"Previous studies have shown that theta waves indicate deep relaxation and occur more frequently in highly experienced meditation practitioners. The source is probably frontal parts of the brain, which are associated with monitoring of other mental processes."

"When we measure mental calm, these regions signal to lower parts of the brain, inducing the physical relaxation response that occurs during meditation."

Silent experiences with alpha

Alpha waves were more abundant in the posterior parts of the brain during meditation than during simple relaxation. They are characteristic of wakeful rest.

"This wave type has been used as a universal sign of relaxation during meditation and other types of rest," comments Professor Øyvind Ellingsen from NTNU. "The amount of alpha waves increases when the brain relaxes from intentional, goal-oriented tasks.This is a sign of deep relaxation, -- but it does not mean that the mind is void."

Neuroimaging studies by Malia F. Mason and co-workers at Dartmouth College NH suggest that the normal resting state of the brain is a silent current of thoughts, images and memories that is not induced by sensory input or intentional reasoning, but emerges spontaneously "from within."

"Spontaneous wandering of the mind is something you become more aware of and familiar with when you meditate," continues Ellingsen, who is an experienced practitioner. "This default activity of the brain is often underestimated. It probably represents a kind of mental processing that connects various experiences and emotional residues, puts them into perspective and lays them to rest."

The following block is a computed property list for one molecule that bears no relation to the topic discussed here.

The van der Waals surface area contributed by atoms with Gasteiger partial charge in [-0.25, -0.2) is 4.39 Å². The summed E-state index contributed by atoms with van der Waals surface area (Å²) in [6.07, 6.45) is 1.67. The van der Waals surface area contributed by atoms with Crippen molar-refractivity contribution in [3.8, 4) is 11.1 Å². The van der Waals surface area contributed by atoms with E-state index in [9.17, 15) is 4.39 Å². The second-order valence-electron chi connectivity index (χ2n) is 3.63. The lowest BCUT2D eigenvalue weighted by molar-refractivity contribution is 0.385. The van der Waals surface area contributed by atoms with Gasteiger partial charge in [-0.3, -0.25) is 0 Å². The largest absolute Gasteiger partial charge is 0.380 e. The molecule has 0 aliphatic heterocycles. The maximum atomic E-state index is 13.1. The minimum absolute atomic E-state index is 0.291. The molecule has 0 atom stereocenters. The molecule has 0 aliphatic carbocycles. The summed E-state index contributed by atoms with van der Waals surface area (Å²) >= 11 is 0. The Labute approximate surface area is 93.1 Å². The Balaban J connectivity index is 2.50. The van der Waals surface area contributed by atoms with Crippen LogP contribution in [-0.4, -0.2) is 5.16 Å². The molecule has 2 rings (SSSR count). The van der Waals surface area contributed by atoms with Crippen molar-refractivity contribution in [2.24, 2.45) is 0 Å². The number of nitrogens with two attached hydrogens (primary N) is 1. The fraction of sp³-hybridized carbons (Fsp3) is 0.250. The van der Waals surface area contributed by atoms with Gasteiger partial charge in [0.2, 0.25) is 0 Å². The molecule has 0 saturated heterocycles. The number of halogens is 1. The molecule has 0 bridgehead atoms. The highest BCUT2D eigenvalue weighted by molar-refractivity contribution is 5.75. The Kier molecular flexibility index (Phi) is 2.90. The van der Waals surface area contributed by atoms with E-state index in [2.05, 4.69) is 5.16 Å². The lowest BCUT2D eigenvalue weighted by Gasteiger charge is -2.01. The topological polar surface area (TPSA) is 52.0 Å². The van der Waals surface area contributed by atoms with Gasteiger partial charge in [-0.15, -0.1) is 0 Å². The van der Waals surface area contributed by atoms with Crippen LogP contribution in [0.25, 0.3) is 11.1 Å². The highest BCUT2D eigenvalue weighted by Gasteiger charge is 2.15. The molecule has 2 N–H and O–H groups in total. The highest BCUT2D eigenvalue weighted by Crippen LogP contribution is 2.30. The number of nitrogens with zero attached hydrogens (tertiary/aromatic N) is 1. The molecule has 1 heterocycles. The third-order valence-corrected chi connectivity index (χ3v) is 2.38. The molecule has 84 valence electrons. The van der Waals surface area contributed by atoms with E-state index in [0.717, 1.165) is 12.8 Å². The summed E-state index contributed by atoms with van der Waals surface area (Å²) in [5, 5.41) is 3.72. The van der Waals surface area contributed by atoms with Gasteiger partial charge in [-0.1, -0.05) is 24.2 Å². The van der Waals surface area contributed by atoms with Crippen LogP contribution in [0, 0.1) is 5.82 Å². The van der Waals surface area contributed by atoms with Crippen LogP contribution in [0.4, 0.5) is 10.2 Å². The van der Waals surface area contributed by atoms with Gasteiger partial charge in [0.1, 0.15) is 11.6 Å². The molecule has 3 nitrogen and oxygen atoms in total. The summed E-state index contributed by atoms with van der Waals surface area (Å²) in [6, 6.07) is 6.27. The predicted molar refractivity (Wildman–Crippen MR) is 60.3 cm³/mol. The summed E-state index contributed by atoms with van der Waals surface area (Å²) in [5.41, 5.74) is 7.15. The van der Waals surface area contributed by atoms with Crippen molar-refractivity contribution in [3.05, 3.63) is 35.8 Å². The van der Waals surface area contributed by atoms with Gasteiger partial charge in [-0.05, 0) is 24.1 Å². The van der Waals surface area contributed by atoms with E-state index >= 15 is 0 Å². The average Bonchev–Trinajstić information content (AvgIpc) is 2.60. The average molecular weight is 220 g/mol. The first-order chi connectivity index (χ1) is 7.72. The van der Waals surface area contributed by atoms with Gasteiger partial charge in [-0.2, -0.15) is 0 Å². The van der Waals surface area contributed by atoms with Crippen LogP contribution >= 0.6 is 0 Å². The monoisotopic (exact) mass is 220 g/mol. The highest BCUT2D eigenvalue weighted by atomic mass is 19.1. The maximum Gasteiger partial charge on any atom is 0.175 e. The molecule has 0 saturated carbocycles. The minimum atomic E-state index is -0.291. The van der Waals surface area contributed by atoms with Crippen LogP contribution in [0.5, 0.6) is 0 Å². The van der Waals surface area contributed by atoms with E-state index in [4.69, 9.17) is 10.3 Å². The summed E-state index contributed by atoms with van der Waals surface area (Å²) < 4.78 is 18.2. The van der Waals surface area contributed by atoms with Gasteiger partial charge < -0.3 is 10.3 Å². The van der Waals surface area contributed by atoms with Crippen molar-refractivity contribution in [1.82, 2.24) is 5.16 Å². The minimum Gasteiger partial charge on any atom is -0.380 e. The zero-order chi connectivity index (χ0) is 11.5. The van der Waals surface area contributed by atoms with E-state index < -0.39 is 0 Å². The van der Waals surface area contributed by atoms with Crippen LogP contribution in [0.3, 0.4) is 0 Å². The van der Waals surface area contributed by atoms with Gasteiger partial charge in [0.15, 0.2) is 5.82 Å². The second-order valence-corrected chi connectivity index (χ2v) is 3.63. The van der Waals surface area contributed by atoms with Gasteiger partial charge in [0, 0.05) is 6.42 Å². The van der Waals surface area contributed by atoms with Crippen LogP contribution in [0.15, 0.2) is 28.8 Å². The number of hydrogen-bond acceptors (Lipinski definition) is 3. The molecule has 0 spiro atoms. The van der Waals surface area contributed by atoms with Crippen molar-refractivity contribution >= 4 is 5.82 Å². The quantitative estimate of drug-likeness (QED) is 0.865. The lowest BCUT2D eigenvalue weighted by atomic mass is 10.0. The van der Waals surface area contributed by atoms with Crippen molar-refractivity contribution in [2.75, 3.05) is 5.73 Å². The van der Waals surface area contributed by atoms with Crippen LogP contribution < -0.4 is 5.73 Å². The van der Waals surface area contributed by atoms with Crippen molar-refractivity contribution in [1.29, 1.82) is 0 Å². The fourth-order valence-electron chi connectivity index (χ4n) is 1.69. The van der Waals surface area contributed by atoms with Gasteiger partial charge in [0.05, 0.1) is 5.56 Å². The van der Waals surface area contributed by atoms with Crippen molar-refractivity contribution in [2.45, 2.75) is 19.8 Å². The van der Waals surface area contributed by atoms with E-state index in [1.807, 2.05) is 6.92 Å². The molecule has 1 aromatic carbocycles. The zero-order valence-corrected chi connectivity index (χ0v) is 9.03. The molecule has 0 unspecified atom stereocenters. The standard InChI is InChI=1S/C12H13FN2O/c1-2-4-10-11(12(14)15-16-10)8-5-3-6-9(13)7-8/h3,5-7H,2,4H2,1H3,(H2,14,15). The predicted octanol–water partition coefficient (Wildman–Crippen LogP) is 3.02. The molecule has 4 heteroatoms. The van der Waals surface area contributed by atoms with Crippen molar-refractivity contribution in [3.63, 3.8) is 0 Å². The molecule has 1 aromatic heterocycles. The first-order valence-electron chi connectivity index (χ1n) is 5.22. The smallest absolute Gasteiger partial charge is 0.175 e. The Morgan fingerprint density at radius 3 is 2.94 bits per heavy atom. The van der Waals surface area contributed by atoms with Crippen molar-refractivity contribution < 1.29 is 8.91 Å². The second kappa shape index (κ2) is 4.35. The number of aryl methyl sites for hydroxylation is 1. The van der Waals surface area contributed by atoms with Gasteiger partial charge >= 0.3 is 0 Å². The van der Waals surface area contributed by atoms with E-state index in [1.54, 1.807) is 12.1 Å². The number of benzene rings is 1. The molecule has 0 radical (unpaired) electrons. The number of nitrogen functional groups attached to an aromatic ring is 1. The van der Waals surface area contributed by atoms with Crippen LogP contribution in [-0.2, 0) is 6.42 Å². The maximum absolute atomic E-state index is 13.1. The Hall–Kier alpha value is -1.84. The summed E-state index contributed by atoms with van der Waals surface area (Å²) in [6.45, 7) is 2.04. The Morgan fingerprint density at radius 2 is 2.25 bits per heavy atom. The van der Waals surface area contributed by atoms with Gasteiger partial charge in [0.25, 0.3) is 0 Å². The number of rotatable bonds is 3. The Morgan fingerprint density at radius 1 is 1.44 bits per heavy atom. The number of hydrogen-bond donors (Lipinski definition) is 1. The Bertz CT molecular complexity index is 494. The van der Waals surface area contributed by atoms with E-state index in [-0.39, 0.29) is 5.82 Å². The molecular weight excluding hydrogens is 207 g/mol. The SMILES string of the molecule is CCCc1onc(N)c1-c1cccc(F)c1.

Different from sleep

Delta waves are characteristic of sleep. There was little delta during the relaxing and meditative tasks, confirming that nondirective meditation is different from sleep.

Beta waves occur when the brain is working on goal-oriented tasks, such as planning a date or reflecting actively over a particular issue. EEG showed few beta waves during meditation and resting.

"These findings indicate that you step away from problem solving both when relaxing and during meditation," says Ellingsen.

Nondirective versus concentration

Several studies indicate better relaxation and stress management by meditation techniques where you refrain from trying to control the content of the mind.

"These methods are often described as nondirective, because practitioners do not actively pursue a particular experience or state of mind. They cultivate the ability to tolerate the spontaneous wandering of the mind without getting too much involved. Instead of concentrating on getting away from stressful thought and emotions, you simple let them pass in an effortless way."

Take home message

Nondirective meditation yields more marked changes in electrical brain wave activity associated with wakeful, relaxed attention, than just resting without any specific mental technique.


Watch the video: Activate 100% Brain Potential - Genius Brain Frequency - Beta Waves Brainwaves (August 2022).